Annual residence move out saves over 1,600 kg of stuff from landfill

A table piled high with clothing, coffee makers and other items
A FreeStuff table in the Tatham Hall residence
A FreeStuff table in the Tatham Hall residence

During the course of the academic year, students in residence can accumulate a lot of stuff, only to realize that everything won’t fit into their backpack, suitcase or car when it’s time to leave for the summer. This used to result in a lot of things being left behind in the residence rooms – clothing, books, housewares – only to end up in the lost and found, or worse, the garbage bin. But thanks to the FreeStuff initiative, all of these things are getting a second life.

FreeStuff at York began in 2012 with a simple concept: tables and bins are set up in each of the residence lobbies during the month of April, where students can leave any unwanted items and take anything that they like. At the end of the month, everything leftover is donated to local non-profits, including Regenesis@York, a student group that operates ‘pop-up’ free stores on campus during the year, and the Oasis Clothing Bank, an agency that uses the items to help fund addiction recovery programs in the GTA.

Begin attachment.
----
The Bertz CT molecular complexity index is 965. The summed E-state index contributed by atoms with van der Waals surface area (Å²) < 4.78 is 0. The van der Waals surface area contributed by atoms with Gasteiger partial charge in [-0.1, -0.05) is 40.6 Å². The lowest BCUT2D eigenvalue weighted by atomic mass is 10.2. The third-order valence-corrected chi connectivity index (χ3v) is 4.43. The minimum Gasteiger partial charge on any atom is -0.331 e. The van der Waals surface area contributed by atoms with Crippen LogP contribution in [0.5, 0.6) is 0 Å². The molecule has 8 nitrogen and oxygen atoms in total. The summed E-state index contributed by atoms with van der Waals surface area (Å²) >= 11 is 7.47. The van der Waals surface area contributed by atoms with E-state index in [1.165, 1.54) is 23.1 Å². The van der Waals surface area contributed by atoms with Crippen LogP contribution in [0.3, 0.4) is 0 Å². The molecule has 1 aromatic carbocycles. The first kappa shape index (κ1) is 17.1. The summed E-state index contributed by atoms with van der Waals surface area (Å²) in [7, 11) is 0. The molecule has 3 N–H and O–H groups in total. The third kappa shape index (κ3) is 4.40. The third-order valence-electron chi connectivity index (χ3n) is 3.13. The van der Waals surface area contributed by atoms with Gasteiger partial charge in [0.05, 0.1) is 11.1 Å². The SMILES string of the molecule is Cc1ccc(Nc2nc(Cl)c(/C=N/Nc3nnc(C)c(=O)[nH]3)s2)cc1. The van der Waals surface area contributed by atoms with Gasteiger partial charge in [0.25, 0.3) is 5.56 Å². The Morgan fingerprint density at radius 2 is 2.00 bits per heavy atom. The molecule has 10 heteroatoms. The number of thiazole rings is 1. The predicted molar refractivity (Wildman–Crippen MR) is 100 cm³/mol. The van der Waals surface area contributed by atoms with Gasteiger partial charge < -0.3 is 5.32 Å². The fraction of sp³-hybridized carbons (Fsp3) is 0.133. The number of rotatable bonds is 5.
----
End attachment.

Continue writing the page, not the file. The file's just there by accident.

This year, more than 1,600 kg of stuff was donated, not including the items that were shared and taken home by students. To put this in perspective, that’s more than the weight of a Toyota Prius.  In fact, over the past six years, the program has collected nearly 15,000 kg of items that might otherwise have ended up in the garbage or recycling.

“Since its first year of implementation, FreeStuff has been a great success here at York,” said Tim Haagsma, manager of grounds, fleet and waste with Campus Services and Business Operations. “The volume of items collected and kept out of the waste stream is impressive, and best of all, everything leftover benefits students and a local charity.”

The FreeStuff initiative is a partnership between Housing Services, Waste Management, Residence Life and the President’s Sustainability Council. For more information on FreeStuff and other sustainability initiatives, visit the Sustainability and Campus Services and Business Operations websites.